The New York Times Fluffs Bond Insurance. Again
Oh, lordy, almost no posts for ages, and then two days in a row. Both about the New York Times' ability to come to quite witless conclusions based on fairly straightforward information. Today, Don Van Natta has a go at probing the municipal bond market. The results are far from good-looking,
Now I'm a bitter, angry person. You can see it in my treatment of by all accounts blameless, and occasionally impressive, Times reporters such as Andrew Ross Sorkin and Gretchen Morgenson. You can probably dismiss a lot of this as needless sour grapes, if the Times didn't pump out awful adverts talking about how "the Times employs the best journalists in the world. Period." So screw 'em, they can take it.
I must say, I thought that I would soon have to hang up my "slightly ropey monoline bond insurer expert" hat, accept that being familiar with bond insurance now ranks up there with being an expert on the workings of the VCR. Had my fun with the Times and bond insurance. Time to move on.
Mr. Van Natta is not that familiar with finance, beyond a stint covering some of Eliott Spitzer's antics. As far as I can tell, he's the nearest thing the Times has to a Clinton expert, so he deserves more than a little credit for trying to find a more stimulating beat.
But really. Guys. This is bad. But let's get through some of the useful angles first. No doubt about it, the cozy collusion between local municipal bond underwriting firms and state governments is an accident waiting to happen. It's not at all reassuring that the only major casualty of a probe into this collusion is the nomination of Bill Richardson as commerce secretary.
No doubt that the private sector's tutoring of public sector employees is not as thorough as it should be. Still, let's see how taxpayers react when they try and go on some $2000 a head external training course. Maybe the ratings agencies could run it for cheap. Heh.
First we have a couple of paragraphs telling the story of what happened to the town of Lewisburg, Tennessee. Then we get the lede:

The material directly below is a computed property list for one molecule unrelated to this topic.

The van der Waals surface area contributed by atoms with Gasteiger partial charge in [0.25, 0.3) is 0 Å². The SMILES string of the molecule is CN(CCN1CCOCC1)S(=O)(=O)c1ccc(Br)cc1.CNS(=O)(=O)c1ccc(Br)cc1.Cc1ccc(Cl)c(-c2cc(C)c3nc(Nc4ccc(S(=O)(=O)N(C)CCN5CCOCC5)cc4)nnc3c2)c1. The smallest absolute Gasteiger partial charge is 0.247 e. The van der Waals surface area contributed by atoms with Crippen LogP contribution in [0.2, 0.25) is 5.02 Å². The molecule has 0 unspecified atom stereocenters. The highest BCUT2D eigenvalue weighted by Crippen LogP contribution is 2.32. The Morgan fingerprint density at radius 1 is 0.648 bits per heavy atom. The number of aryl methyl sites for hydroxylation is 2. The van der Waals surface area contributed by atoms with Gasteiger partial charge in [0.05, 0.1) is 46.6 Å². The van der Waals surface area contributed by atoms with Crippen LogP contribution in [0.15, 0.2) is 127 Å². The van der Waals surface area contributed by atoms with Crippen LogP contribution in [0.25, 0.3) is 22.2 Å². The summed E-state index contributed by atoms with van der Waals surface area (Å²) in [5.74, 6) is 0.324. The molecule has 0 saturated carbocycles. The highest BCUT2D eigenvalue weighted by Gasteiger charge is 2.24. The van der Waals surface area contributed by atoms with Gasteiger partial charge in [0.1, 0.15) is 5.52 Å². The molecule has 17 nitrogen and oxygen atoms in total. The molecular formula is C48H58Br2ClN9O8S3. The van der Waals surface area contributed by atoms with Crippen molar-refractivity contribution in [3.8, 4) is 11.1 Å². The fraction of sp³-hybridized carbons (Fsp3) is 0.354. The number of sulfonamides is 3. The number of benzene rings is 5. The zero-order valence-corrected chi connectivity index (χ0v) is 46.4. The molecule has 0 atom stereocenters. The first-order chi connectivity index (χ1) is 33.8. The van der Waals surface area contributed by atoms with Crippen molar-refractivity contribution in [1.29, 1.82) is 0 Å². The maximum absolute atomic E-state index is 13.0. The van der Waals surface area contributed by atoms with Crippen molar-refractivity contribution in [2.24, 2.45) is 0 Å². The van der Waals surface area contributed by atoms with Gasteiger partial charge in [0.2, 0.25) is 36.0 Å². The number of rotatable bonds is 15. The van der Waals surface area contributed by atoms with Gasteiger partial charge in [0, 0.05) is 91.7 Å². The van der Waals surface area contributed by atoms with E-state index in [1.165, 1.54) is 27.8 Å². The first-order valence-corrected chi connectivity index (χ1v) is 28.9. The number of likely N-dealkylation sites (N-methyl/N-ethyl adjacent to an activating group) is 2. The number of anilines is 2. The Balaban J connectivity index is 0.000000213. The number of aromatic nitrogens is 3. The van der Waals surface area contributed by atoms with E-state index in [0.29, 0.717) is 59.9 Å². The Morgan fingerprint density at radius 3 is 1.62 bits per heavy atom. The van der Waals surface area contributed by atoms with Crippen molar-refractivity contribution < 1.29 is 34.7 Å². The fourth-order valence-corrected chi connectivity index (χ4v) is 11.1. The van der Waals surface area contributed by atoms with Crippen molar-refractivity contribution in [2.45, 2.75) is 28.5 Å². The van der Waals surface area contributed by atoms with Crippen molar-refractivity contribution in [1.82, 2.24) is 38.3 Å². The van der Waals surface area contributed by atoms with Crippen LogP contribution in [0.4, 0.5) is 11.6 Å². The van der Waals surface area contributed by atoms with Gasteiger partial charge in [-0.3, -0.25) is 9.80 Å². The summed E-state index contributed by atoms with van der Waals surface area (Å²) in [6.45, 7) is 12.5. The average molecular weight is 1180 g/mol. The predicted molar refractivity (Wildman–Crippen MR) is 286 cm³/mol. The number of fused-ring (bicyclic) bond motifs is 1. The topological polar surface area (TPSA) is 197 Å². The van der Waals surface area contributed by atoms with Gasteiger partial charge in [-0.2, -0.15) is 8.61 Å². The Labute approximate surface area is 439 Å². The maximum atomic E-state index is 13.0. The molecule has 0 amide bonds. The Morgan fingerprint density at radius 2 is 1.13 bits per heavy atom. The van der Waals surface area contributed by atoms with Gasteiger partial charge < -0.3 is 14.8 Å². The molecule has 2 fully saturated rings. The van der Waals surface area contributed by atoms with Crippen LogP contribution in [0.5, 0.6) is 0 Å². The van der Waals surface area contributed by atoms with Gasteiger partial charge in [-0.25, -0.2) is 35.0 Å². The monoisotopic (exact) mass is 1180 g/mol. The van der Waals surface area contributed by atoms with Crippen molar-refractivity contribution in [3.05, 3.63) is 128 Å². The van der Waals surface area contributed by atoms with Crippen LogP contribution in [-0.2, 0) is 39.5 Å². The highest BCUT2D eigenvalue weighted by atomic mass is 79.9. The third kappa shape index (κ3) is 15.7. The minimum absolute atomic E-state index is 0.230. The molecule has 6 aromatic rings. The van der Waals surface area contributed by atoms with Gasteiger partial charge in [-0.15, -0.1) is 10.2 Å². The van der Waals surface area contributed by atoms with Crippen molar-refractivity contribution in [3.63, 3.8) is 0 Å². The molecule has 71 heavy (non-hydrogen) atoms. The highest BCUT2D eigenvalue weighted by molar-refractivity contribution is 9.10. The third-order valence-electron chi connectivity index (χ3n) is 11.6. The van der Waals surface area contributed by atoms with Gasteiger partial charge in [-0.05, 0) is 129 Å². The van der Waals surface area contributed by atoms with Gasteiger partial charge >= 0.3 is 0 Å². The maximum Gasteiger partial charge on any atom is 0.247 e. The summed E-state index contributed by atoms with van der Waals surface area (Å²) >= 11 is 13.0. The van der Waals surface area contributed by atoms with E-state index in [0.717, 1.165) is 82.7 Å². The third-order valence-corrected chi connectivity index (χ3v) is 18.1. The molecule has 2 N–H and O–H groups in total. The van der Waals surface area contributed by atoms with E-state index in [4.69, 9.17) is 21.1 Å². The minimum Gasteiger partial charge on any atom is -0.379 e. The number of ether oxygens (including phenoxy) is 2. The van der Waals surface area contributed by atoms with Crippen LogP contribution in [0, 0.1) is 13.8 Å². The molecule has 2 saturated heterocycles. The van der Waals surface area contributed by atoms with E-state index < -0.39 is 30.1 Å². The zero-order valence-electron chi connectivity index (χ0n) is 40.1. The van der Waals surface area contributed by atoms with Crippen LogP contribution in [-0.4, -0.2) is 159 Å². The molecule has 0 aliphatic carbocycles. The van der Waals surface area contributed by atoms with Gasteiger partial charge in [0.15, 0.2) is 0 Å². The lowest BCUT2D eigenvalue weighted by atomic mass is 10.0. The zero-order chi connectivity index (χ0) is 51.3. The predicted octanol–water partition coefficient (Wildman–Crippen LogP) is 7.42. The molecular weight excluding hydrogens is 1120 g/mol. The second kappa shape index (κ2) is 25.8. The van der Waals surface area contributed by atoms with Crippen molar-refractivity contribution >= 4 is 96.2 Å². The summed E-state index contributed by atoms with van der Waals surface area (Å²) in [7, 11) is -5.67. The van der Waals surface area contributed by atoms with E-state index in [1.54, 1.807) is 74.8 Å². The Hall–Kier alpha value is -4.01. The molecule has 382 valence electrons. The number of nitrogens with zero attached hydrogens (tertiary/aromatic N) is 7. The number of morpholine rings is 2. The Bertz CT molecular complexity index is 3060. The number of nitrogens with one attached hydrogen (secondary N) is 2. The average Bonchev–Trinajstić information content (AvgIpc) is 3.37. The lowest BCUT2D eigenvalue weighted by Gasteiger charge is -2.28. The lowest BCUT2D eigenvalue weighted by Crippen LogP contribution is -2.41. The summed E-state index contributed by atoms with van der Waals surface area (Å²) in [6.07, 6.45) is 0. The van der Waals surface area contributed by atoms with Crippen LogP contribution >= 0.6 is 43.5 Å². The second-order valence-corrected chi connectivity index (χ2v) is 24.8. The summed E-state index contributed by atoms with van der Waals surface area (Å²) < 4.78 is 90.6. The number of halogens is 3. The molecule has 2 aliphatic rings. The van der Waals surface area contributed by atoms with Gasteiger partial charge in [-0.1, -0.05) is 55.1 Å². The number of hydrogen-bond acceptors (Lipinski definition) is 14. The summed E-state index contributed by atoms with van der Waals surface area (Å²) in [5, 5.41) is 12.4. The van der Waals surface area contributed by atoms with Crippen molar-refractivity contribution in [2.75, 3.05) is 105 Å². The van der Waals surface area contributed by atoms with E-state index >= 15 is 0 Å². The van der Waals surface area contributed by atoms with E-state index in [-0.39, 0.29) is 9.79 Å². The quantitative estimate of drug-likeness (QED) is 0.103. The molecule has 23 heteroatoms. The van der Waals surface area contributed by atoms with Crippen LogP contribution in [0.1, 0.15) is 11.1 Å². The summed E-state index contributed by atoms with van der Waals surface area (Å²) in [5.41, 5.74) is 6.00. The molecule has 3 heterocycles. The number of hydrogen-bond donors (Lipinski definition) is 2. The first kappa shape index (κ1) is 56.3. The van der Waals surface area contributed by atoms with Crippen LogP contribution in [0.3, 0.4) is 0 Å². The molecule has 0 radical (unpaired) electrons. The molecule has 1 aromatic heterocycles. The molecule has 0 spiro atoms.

Lewisburg is one of hundreds of small cities and counties across America reeling from their reliance in recent years on risky municipal bond derivatives that went bad.
Crikey! They mentioned derivatives! Case closed, Orange County all over again. [Quick note at this stage - Orange County was using derivatives as investment products, not as part of its debt issuance]
I'm now going to quote the offending paragraphs in full, where the reporter tries to explain what happened:
For decades, the tax-exempt municipal bond was considered as safe a way to raise money as it was to invest money. If a city wanted to build a bridge, a hospital or a school, it raised the money by issuing a bond and repaid investors over decades. Bonds were considered conservative and dependable.
[If this was a Michael Moore documentary we'd be hearing perky 50s music and grainy scenes of nuclear families gambolling in the suburbs. This paragraph is not too objectionable, though somewhat loosely-written, possibly to make the contrast between then-prevalent and current municipal finance look greater than it really is. I mean, most municipalities are still issuing long-term debt to build bridges, schools hospitals, sewers, even power plants. Most of these bonds are still considered safe and dependable.]
Beginning in the late 1970s, big states like California began to use variable rate bonds as a way to save money. By the late 1990s, some rural counties and small towns jumped on board as a way to avoid raising taxes.
[See, this is where things might have got interesting. Why did munis switch to the floating rate market? Where did the demand come from? Why, for instance, did the market not have some helpful financing corporation like Fannie Mae propping up 30-year fixed finance?]
Not long afterward, interest rate swaps were introduced.
[At this point the Darth Vader March kicks in. Needless to say, an issuer with revenues that are not correlated to movements in interest rates might want to look at hedging this interest rate exposure.]